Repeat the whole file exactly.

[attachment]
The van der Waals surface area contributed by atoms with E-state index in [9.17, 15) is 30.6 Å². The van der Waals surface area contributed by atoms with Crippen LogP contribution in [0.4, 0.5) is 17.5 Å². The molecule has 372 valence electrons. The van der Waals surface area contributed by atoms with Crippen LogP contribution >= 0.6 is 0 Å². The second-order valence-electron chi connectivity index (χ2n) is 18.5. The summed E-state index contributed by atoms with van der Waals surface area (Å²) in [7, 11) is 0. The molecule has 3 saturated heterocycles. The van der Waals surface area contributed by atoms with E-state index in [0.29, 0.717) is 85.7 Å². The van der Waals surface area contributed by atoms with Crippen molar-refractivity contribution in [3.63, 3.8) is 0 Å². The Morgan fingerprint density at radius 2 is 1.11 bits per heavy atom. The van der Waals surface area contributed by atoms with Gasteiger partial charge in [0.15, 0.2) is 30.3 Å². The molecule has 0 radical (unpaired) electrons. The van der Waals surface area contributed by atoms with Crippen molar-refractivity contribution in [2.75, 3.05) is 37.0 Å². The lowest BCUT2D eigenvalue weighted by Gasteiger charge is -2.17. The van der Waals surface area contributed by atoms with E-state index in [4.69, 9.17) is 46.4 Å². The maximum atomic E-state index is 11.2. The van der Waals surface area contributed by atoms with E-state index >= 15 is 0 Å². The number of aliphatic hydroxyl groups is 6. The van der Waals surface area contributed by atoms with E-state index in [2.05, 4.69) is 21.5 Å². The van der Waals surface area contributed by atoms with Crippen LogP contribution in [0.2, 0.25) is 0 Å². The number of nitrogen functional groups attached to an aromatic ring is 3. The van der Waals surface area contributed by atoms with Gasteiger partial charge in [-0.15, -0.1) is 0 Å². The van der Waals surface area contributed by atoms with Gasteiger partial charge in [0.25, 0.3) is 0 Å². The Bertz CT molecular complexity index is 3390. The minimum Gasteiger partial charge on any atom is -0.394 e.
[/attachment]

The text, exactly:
The van der Waals surface area contributed by atoms with E-state index in [9.17, 15) is 30.6 Å². The van der Waals surface area contributed by atoms with Crippen LogP contribution in [0.4, 0.5) is 17.5 Å². The molecule has 372 valence electrons. The van der Waals surface area contributed by atoms with Crippen LogP contribution >= 0.6 is 0 Å². The second-order valence-electron chi connectivity index (χ2n) is 18.5. The summed E-state index contributed by atoms with van der Waals surface area (Å²) in [7, 11) is 0. The molecule has 3 saturated heterocycles. The van der Waals surface area contributed by atoms with E-state index in [0.29, 0.717) is 85.7 Å². The van der Waals surface area contributed by atoms with Crippen molar-refractivity contribution in [3.63, 3.8) is 0 Å². The Morgan fingerprint density at radius 2 is 1.11 bits per heavy atom. The van der Waals surface area contributed by atoms with Gasteiger partial charge in [0.15, 0.2) is 30.3 Å². The molecule has 0 radical (unpaired) electrons. The van der Waals surface area contributed by atoms with Crippen molar-refractivity contribution in [2.75, 3.05) is 37.0 Å². The lowest BCUT2D eigenvalue weighted by Gasteiger charge is -2.17. The van der Waals surface area contributed by atoms with E-state index in [4.69, 9.17) is 46.4 Å². The maximum atomic E-state index is 11.2. The van der Waals surface area contributed by atoms with E-state index >= 15 is 0 Å². The number of aliphatic hydroxyl groups is 6. The van der Waals surface area contributed by atoms with E-state index in [2.05, 4.69) is 21.5 Å². The van der Waals surface area contributed by atoms with Crippen LogP contribution in [0.2, 0.25) is 0 Å². The number of nitrogen functional groups attached to an aromatic ring is 3. The van der Waals surface area contributed by atoms with Gasteiger partial charge in [-0.15, -0.1) is 0 Å². The van der Waals surface area contributed by atoms with Gasteiger partial charge in [0.25, 0.3) is 0 Å². The Bertz CT molecular complexity index is 3390. The minimum Gasteiger partial charge on any atom is -0.394 e.